Monday, August 21, 2017

Life After Publication: A Conversation with Kathleen Burkinshaw and a Great Giveaway!

Congratulations to Linda Andersen for winning Kathy Wiechman's ARC of NOT ON FIFTH STREET.

It is my pleasure to host Kathleen Burkinshaw on her TLCB Blooming Anniversary Tour.

What has life been like for you since The Last Cherry Blossom was published?

This past year has had wonderful, surreal moments as well as frenzied, bittersweet ones.  To hold The Last Cherry Blossom (TLCB) the first time and see it in a bookstore, a library, or in schools was so rewarding. 

A surreal moment was being on stage for my first Author’s roundtable and autograph signing at the 2016 SCBWI-Carolinas conference. When I hear from readers that words I wrote about my mom’s experience growing up in Hiroshima has them thinking about the world differently, I feel humbled and most grateful.

The frenzied moments, for me, were the worry of how and where do I market TLCB? Are there awards that I should consider?  What conferences should I submit a request for proposal? Which ones can I afford to attend? I’m so thankful that SCBWI awarded the Book Launch Honor Award to me. It helped with some of the fees for conferences and allowed me to be an author sponsor of Multicultural Children’s Day this past January, which I wouldn’t have been able to do on my own.

What events and/or marketing have you done? 

I had bookmarks printed while my ARCs were being prepared.  My agent suggested that my publisher give out the bookmarks at the 2016 BEA, ALA, and BookCon in New York, since they would not be giving out copies of my ARCs. This built some buzz for the book.

I had my book launch at a local independent book store, Main Street Books, Davidson, NC.  They had offered to have my ARC reviewed by their teen book club, and suggested that one of the members do a reading with my daughter. I had book swag, such as cherry blossoms, silk fans, cherry blossom lip gloss, bookmarks, and even homemade chocolates in the shape/color of cherry blossoms. At middle school events ahead of time, I gave out bookmarks announcing the launch.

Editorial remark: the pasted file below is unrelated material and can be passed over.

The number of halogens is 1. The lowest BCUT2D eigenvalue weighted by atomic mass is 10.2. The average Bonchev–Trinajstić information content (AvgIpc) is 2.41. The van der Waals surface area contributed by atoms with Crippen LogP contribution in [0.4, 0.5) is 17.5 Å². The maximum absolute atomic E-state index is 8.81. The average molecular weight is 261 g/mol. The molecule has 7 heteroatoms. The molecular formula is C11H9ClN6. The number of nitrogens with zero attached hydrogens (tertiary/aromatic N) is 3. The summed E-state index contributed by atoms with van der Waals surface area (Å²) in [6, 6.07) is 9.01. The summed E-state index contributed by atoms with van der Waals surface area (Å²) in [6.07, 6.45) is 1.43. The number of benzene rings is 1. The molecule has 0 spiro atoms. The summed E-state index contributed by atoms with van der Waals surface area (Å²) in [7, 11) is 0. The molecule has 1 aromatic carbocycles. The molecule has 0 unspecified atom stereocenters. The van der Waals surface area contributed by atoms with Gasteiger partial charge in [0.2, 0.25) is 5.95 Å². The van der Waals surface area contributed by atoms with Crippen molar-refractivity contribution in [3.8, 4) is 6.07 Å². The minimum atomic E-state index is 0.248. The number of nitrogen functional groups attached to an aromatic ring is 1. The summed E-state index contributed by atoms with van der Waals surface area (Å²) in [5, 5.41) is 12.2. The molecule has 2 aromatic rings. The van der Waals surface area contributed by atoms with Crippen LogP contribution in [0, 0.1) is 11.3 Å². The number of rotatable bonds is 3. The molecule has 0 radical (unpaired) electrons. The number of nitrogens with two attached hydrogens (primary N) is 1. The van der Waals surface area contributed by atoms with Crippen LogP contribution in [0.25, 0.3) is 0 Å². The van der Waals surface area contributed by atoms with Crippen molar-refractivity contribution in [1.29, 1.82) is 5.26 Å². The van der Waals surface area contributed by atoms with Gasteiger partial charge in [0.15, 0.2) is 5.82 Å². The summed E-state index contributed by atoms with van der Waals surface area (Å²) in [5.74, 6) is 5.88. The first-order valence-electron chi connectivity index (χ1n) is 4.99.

I also joined a fantastic 2016 debut author group for MG and YA authors, The Sweet Sixteens. Members in this group helped one another by marketing each other’s books/events, and hosting various blog interviews. In addition, we encouraged each other through the highs and lows of pre-publication and afterward. 

A few months before my pub date, my friend, Joyce Moyer Hostetter asked if I’d like to be part of a group with her, Shannon Hitchcock, Shannon Weirsbitzky, and Kerry O’Malley Cerra. Our books all deal with difficult, emotional, or diverse issues that many middle graders face every day. The group is called #MGGetsReal. Kerry O’Malley Cerra painstakingly compiled a list of books by other authors that deal with tough topics which she continues to update. We did blog posts about one another, and with each other.  We also presented at the NC Reading Association discussing #MGGetsReal and our books.

I prepared a spread sheet for my publicity person at Sky Pony Press so she would know whom I had given information to, and who I hoped they could send a press release and copy of my book. I included local newspapers and TV stations, as well as Japanese book reviewers. In addition, I organized a list of awards and their deadlines, where I thought Sky Pony could submit TLCB.